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Seventeen-year-old Del, with no money and nowhere to go, breaks into train cars with his cool, fresh-out-of-borstal (reform school) pal Bronco Bullfrog. But one day he meets the lovely Irene, and despite an earful from his dad (and her mum), the two young lovers run away together… but to where?
Shot in London’s East End in 1969, cast with Doc Marten-wearing “suedehead” locals, and set to a dynamic soundtrack by early '70s art rock band Audience, Bronco Bullfrog has been compared to the work of Mike Leigh and Ken Loach, but with a punk rock spirit. After a minuscule American release following its Edinburgh and Cannes premieres, this “lost gem” (Dave Calhoun, Time Out) returns over 50 years later as a cult landmark of two teens in love, in black and white and cockney—with subtitles.
“Before Quadrophenia, before The Jam, before the Sex Pistols, there was BRONCO BULLFROG.” —Sasha Frere-Jones, Observer
“SMASHING... Touching and piercing. A stirring and true-spirited romantic film.” —Penelope Gilliatt, The New Yorker
“A REMARKABLE little film... So HONEST that watching it feels like looking straight through the windows of the new Council Estate flats... TOUCHING and FUNNY... The film is really about the tragedy of being unable to communicate the most aching emotions...The acting of these unknown people is EXTRAORDINARY. “ —Mollie Panter-Downes, The New Yorker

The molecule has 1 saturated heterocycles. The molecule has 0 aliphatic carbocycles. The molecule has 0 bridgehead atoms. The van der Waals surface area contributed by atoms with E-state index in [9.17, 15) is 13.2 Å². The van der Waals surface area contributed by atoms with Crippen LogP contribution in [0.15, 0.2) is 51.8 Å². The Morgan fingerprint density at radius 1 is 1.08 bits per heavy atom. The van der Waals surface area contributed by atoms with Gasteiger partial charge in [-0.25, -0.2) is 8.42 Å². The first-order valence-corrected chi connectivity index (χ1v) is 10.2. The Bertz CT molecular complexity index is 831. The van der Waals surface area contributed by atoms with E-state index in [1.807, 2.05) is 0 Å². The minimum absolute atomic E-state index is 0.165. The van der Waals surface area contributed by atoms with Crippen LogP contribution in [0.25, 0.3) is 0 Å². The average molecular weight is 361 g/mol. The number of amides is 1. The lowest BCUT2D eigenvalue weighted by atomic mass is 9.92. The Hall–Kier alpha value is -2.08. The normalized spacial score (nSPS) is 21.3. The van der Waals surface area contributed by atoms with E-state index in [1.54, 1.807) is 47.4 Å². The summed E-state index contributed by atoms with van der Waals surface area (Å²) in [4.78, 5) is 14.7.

“Crude and defiant... Full of such angry energy... THERE IS HARDLY A MOMENT IN BRONCO BULLFROG THAT DOES NOT DISPLAY A VIGOROUS, VERY REAL TALENT.” —Jay Cocks, Time
“A FORGOTTEN TIME PIECE, A REBEL IN EXILE. Few films have highlighted the class war at the heart of British cinema (and, by implication, the nation as a whole) so pointedly as Bronco Bullfrog... A BRISK, BRACING, SLICE-OF-LIFE DRAMA, a casual portrait of late-60s ‘suedeheads’ kicking their heels and dreaming of escape. The directing is rough and ready; the performances are a little rude and unschooled. In the end, of course, that’s all part of the appeal... To watch it now is to catch a glimpse of AN ALTERNATIVE STRAIN OF BRITISH CINEMA... Part of what makes Bronco Bullfrog so captivating is the way IT CATCHES A MOMENT IN TIME.” —Xan Brooks, The Guardian
“TENDER, POETIC, and IMMENSELY FUNNY... You would be foolish to miss it.” —Tom Milne, The Observer
“A REVELATION... Easily one of the greatest and most insightful films ever made about the British working class... It makes you wonder why someone as talented as its director Barney Platts-Mills never became a household name alongside the likes of Loach and Leigh.” —Kieron Corless, Sight & Sound
An auspicious first feature, Barney Platts-Mills’s “Bronco Bullfrog” fell between the cracks — a belated example of British “kitchen sink” naturalism that arrived in 1969 before the wave of disaffected youth films by Mike Leigh and Alan Parker. Still, the writer-director Platts-Mills lived to see ...